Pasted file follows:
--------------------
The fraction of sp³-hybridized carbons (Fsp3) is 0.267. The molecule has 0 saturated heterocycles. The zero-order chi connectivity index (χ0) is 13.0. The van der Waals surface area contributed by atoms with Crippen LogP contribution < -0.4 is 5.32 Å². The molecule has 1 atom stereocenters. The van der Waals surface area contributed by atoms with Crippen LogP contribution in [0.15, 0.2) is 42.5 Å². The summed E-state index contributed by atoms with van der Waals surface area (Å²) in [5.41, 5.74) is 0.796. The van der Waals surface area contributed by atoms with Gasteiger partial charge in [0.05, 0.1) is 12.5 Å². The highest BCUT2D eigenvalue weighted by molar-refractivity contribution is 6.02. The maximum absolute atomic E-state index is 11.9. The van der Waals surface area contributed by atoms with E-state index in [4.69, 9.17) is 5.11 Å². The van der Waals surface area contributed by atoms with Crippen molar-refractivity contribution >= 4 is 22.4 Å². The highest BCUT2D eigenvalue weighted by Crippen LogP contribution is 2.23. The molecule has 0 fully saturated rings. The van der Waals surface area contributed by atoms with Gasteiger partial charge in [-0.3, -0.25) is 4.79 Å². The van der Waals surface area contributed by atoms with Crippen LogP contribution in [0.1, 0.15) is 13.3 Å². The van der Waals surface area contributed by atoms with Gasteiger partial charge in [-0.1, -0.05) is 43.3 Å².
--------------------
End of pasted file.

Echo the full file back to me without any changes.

The fraction of sp³-hybridized carbons (Fsp3) is 0.267. The molecule has 0 saturated heterocycles. The zero-order chi connectivity index (χ0) is 13.0. The van der Waals surface area contributed by atoms with Crippen LogP contribution < -0.4 is 5.32 Å². The molecule has 1 atom stereocenters. The van der Waals surface area contributed by atoms with Crippen LogP contribution in [0.15, 0.2) is 42.5 Å². The summed E-state index contributed by atoms with van der Waals surface area (Å²) in [5.41, 5.74) is 0.796. The van der Waals surface area contributed by atoms with Gasteiger partial charge in [0.05, 0.1) is 12.5 Å². The highest BCUT2D eigenvalue weighted by molar-refractivity contribution is 6.02. The maximum absolute atomic E-state index is 11.9. The van der Waals surface area contributed by atoms with E-state index in [4.69, 9.17) is 5.11 Å². The van der Waals surface area contributed by atoms with Crippen molar-refractivity contribution >= 4 is 22.4 Å². The highest BCUT2D eigenvalue weighted by Crippen LogP contribution is 2.23. The molecule has 0 fully saturated rings. The van der Waals surface area contributed by atoms with Gasteiger partial charge in [-0.3, -0.25) is 4.79 Å². The van der Waals surface area contributed by atoms with Crippen LogP contribution in [0.1, 0.15) is 13.3 Å². The van der Waals surface area contributed by atoms with Gasteiger partial charge in [-0.1, -0.05) is 43.3 Å².